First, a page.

By Milt Zall
Whether the cost of an engine overhaul can be written off (expensed) or must be capitalized can make a big difference in the annual taxes that an engine’s owner has to pay. The general rule is that a business can write off the cost of any item that will be used up immediately or within the tax year. For example, engine oil or office supplies can be expensed.
On the other hand, you generally cannot deduct in one year, the entire cost of property you purchased for use in your trade or business, if the property is something that will wear out or become obsolete but has a useful life substantially beyond the tax year. Instead, you must depreciate it. That is, you can spread the cost over a number of years, and deduct a part of the cost each year.
You can depreciate machinery, equipment, buildings, vehicles and furniture as property.
Those are the rules but the rules aren’t always crystal clear. You’re supposed to depreciate machinery but what’s the proper way to handle a machinery repair? Or an engine overhaul? Is an engine overhaul a maintenance expense that can be immediately written off? Are you prepared to properly assist your customers in answering these questions?
That question was raised recently during an IRS audit of FedEx Corp.’s 1993 tax return. As part of its business, FedEx operates a fleet of aircraft that are propelled by jet aircraft engines. Off-aircraft inspection, heavy maintenance, and repair of jet aircraft engines and auxiliary power units (APUs) are conducted by third-party vendors performing an off wing maintenance program called ESVs, through removal of the engines or the APUs from the aircraft.
During 1993 and 1994, the average interval between successive ESVs for an aircraft engine was approximately 24 to 36 months for some of FedEx’s engines and 48 to 60 months for its other engines. ESVs included some or all of the following activities: disassembly, cleaning, inspection, repair, replacement, reassembly, and testing. In the ESVs at issue in this case, the engine or APU was removed from the aircraft by FedEx and shipped to an outside vendor who performed the maintenance. After removing an engine or APU, FedEx assessed the condition of the engine or APU and reviewed the work performed during previous ESVs to determine the level of maintenance an engine or APU was likely to require. This assessment resulted in a preliminary plan of maintenance that FedEx provided to the vendor.
When the engine or APU arrived at the vendor, it was further inspected using a variety of testing procedures.
The engine or APU was then disassembled into major parts or "modules." If inspection or testing disclosed a discrepancy in a part’s conformity to the specifications set forth in FedEx’s Engine Inspection and Maintenance Program, the part was repaired, or if necessary, replaced with a new or used serviceable part conforming to the specifications.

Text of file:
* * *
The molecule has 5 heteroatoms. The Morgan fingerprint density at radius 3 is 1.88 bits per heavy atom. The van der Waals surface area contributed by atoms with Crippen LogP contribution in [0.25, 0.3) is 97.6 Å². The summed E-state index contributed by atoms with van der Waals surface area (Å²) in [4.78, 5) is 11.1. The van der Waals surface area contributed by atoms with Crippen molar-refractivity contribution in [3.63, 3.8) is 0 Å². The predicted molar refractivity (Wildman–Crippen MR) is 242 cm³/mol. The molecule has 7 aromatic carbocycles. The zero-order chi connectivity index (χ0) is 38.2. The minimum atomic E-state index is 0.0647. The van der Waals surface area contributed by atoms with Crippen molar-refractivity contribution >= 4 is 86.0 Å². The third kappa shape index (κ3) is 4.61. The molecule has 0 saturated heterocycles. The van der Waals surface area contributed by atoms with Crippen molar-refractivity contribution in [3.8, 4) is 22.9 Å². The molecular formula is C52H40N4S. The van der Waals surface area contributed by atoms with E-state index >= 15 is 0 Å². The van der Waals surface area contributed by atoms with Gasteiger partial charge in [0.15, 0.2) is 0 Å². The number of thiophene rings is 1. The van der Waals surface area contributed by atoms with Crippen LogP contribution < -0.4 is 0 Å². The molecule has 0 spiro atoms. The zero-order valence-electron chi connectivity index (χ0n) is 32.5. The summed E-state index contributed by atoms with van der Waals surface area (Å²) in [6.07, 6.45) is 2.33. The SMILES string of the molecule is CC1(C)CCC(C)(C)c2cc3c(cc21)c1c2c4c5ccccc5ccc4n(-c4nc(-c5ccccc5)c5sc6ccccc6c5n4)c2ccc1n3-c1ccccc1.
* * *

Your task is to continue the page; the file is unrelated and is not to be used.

Minor repairs included cleaning and restoring the surface finish of engine blades. An example of a more extensive repair would be restoring the tip of a blade by welding additional metal to the end. After necessary repairs and replacements were completed, the engine or APU was reassembled, tested, and returned to FedEx.
The cost of ESVs varied based on the scope of the maintenance performed and the model of engine or APU at issue. The costs of the ESVs were written off by FedEx, but challenged by the IRS. The IRS thought FedEx should capitalize the costs of the ESVs. FedEx appealed the IRS decision to the U.S. district court for the western district of Tennessee.
The tax code allows taxpayers to deduct ordinary and necessary business expenses paid or incurred during the current taxable year. One of the IRS’ regulations says "The cost of incidental repairs which neither materially add to the value of the property nor appreciably prolong its life, but keep it in an ordinary efficient operating condition, may be deducted as an expense." The same regulation says "Items are capital expenditures if they "(1) ... add to the value, or substantially prolong the useful life, of property owned by the taxpayer or (2) ... adapt property to a new or different use." This regulation further provides that "Amounts paid or incurred for incidental repairs and maintenance of property are not capital expenditures...."
The court ruled that the IRS regulations allow taxpayers to deduct the cost of "incidental repairs" which do not (1) materially add to the value of the property, (2) appreciably prolong the life of the property, or (3) adapt the property to a new or different use. Therefore, FedEx was allowed to deduct the cost of the ESVs as incidental repairs.
This case establishes the precedent that the cost of an engine overhaul can be deducted as an incidental repair that does not materially add to the value of an engine. Make sure your customers are aware of this – it could have a positive impact on your business and your customers’ tax bills.
Milton Zall is president of Zall Enterprises, an editorial consulting firm based in Silver Spring, MD. He writes on taxes, investments, technology, the Internet and HR/business issues. He is a Certified Internal Auditor and a Registered Investment Advisor. He can be reached via email at email@example.com